That their lives would intersect in such a devastating way was complete chance, a mix of bad driving, worse choices and horrific timing.

This past Memorial Day, 2-year-old Devon Morris was in the back seat of a Buick driven by a woman he didn’t know. That woman, Mar’keshia Devers, 18, was headed north on Fontenelle Boulevard in northeast Omaha.

Twenty-five-year-old Davionne Collier was in the driver’s seat of his 2004 Chevrolet Trailblazer, headed west on Curtis Avenue.

Both Collier and Devers were going 39 mph, according to data recorded by a device attached to their air bags. That’s well above the speed limit of 25 mph.

Witnesses said Collier tried to beat a red light. Another witness said Devers appeared to time her acceleration to a green light, according to court accounts Wednesday.

The resulting crash left Devon dead, his 5-year-old brother, Stephen Russell, injured and their mother reeling.

Wednesday, Devon’s mother, Ocie Mills, and Collier intersected in a courtroom. Sitting 5 feet apart, Mills cried. Collier nodded.

Mills, 25, passionately questioned how he could have left the scene, left her 2-year-old to die. Collier turned to her and apologized.

Mills forgave. Collier nodded, choking back his emotions.

“I’m not blaming just you,” Mills said, between tears. “I can’t blame just you. ... Between you and (Devers), I feel like this all could have been avoided.”

On that, Douglas County District Judge Duane Dougherty agreed. He noted that Collier, after stopping briefly, took off from the scene. His attorney, Glenn Shapiro, said Collier left because he was wanted on a traffic-offense-related warrant out of Lancaster County. He did so after surveying that there were adults on scene to help, Shapiro said.

The judge and prosecutor Ryan Lindberg said they weren’t sure if it was because of the warrant or because Collier was drunk or on drugs.

Either way, Collier’s behavior didn’t meet even “basic human decency,” Lindberg said.

Dougherty sentenced Collier to two years in prison on his convictions of leaving the scene of a deadly wreck and misdemeanor motor vehicle homicide. Under state law, which cuts most sentences in half, he will serve a year in prison.

“You were there and you chose to leave,” Dougherty said. “What occurred here was just horrifying.”

In some ways, the events of that day were mystifying.

Mills had gone to work at Marriott that afternoon, leaving her two boys with a baby sitter. The baby sitter had planned to take the kids down the street to the park but had no plans to drive them anywhere.

Unbeknownst to Mills, plans changed. The baby sitter and Devers apparently decided to take the kids to a pool party. The baby sitter got into the Buick driven by Devers. They placed Mills’ boys in the back seat.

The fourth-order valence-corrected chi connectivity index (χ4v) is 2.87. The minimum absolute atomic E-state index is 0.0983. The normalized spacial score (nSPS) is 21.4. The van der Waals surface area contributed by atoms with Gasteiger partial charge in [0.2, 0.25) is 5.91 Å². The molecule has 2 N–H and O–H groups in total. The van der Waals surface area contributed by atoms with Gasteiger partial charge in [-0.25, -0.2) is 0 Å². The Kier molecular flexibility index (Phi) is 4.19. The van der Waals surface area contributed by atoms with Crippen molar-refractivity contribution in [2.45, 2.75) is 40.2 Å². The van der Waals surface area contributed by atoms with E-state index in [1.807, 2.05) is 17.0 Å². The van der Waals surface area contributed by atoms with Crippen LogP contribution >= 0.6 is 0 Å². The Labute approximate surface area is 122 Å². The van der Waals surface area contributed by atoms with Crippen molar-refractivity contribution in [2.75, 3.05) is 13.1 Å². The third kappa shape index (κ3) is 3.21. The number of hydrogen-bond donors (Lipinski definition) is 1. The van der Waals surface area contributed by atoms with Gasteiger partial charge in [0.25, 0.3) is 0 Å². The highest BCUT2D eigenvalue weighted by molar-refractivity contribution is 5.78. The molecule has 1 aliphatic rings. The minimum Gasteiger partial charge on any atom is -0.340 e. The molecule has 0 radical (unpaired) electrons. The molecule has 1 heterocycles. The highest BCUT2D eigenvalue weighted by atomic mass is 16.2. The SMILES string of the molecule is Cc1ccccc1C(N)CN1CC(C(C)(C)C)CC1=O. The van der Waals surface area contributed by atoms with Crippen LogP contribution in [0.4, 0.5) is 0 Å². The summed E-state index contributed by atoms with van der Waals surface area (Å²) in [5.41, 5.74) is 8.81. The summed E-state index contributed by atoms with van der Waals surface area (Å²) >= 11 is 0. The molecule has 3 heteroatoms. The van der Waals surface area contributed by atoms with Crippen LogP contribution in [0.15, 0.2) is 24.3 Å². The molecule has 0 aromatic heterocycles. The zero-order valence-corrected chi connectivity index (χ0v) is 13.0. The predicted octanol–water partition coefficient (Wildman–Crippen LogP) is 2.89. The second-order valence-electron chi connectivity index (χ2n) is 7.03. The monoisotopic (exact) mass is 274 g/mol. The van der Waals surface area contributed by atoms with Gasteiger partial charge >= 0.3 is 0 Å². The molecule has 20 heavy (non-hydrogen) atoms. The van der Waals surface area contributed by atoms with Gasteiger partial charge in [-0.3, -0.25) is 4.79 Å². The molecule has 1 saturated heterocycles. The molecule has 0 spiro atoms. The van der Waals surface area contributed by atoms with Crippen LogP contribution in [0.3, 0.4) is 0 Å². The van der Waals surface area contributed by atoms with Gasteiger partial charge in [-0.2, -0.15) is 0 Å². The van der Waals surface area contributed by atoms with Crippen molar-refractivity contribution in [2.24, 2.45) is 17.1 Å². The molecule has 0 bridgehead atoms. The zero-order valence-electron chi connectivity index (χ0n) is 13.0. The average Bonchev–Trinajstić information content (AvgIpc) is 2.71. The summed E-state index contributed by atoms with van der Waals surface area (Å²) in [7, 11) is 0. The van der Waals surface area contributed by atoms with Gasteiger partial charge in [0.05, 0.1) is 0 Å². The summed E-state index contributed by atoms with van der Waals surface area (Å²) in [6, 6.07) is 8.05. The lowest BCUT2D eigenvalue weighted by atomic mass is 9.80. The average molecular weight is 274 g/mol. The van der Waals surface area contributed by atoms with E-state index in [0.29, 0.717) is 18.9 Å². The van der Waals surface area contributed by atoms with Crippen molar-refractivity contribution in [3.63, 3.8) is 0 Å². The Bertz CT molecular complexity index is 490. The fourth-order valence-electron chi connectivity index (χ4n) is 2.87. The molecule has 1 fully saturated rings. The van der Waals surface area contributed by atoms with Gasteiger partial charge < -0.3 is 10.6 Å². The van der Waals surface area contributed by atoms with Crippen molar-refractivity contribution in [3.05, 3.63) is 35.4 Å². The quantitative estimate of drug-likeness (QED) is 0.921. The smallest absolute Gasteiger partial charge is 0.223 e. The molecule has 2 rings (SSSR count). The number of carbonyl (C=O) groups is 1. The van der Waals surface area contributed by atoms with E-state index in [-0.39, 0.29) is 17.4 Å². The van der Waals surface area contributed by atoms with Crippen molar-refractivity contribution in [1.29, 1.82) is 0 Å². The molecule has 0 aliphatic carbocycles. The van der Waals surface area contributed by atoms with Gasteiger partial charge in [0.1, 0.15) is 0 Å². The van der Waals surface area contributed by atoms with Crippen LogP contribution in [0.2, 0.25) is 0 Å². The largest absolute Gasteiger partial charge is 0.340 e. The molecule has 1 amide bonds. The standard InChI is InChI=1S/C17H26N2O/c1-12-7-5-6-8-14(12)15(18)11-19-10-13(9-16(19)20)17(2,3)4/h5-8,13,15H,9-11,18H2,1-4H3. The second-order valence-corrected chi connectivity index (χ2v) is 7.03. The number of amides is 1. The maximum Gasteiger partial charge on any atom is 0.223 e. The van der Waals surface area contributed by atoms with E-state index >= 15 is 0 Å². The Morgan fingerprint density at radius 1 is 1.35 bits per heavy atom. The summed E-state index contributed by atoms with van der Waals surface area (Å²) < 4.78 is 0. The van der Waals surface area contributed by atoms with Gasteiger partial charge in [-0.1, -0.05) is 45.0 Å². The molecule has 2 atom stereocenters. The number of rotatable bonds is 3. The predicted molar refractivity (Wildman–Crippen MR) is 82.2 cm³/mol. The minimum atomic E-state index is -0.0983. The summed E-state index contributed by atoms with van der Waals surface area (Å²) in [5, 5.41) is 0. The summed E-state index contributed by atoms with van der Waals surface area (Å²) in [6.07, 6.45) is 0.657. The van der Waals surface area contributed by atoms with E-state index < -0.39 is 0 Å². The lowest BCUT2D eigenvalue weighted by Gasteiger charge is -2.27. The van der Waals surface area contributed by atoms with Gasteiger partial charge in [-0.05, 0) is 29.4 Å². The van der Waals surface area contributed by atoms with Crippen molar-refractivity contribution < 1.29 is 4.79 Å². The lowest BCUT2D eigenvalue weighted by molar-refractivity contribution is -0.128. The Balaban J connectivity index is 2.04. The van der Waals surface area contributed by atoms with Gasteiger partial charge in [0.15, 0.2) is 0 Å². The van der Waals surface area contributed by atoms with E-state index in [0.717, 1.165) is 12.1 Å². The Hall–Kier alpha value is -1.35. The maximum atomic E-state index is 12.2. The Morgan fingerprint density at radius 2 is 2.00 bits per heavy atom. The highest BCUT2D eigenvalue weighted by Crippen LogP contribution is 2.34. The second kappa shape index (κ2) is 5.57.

Police say the boys were unrestrained. But doctors later told Mills they believed, based on their injuries, that her boys were wearing ill-fitting, adult seat belts in the back of the Buick.

Either way, the boys weren’t in car seats — a fact that tears Mills apart. The 25-year-old Omaha woman said she easily would have made arrangements for her mom or a relative to bring car seats to them.

Instead, as she worked, her phone started buzzing. Then buzzing some more.

She rushed out to the worst news possible. Her son Stephen would survive with a broken leg and hip. But Devon had suffered traumatic head injuries. There was nothing doctors could do.

“I sat in the hospital and held my son for two hours until he died,” she said, turning to Collier. “How would you feel if that was your son?”

Collier nodded repeatedly as Mills spilled her grief.

“I forgive you, but I just want you to take responsibility for your part,” she pleaded with him. “And just be genuine about it.”

Collier, who faced up to four years in prison, had little record, beyond traffic offenses. However, Dougherty took him to task for those offenses. He noted that while the public often downplays traffic infractions, such carelessness can lead to a tragedy just like this.

At his turn to talk, Collier pivoted in the defendant’s chair and looked directly at Mills.

“I just want you to know how sorry I am,” Collier said. “I have sons. And I don’t want anyone to go through this.

“I’m sorry. From the deepest parts of my heart, I’m sorry.”

Outside court, Mills said she believed that Collier was truly contrite. However, she questioned why Devers wasn’t charged. Lindberg said the answer is simple: Collier caused the wreck; Devers didn’t. She had the green light, even if she was speeding and didn’t properly restrain the kids.

As for Collier, Mills said, she truly forgives him. She has to.

“My heart can’t heal if I don’t forgive,” she said.

Plus, her oldest son Stephen needs her. And so does the girl she gave birth to, four months after Devon’s death.

Mills said she’ll make sure her daughter, 6 months old, gets to know the memory of her brother, the almost-3-year-old who was smart and sweet and loved to give out hugs.

The girl, who cooed and smiled, wearing a pink onesie in her purple car seat Wednesday, will have no choice.

“I named her after him,” Mills said. “D-e-v-o-n-n-e.”

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Reporter - Courts

Todd Cooper covers courts, lawyers, trials, legal issues, the justice system and government wrongdoing for The World-Herald. Follow him on Twitter @CooperonCourts. Phone: 402-444-1275.

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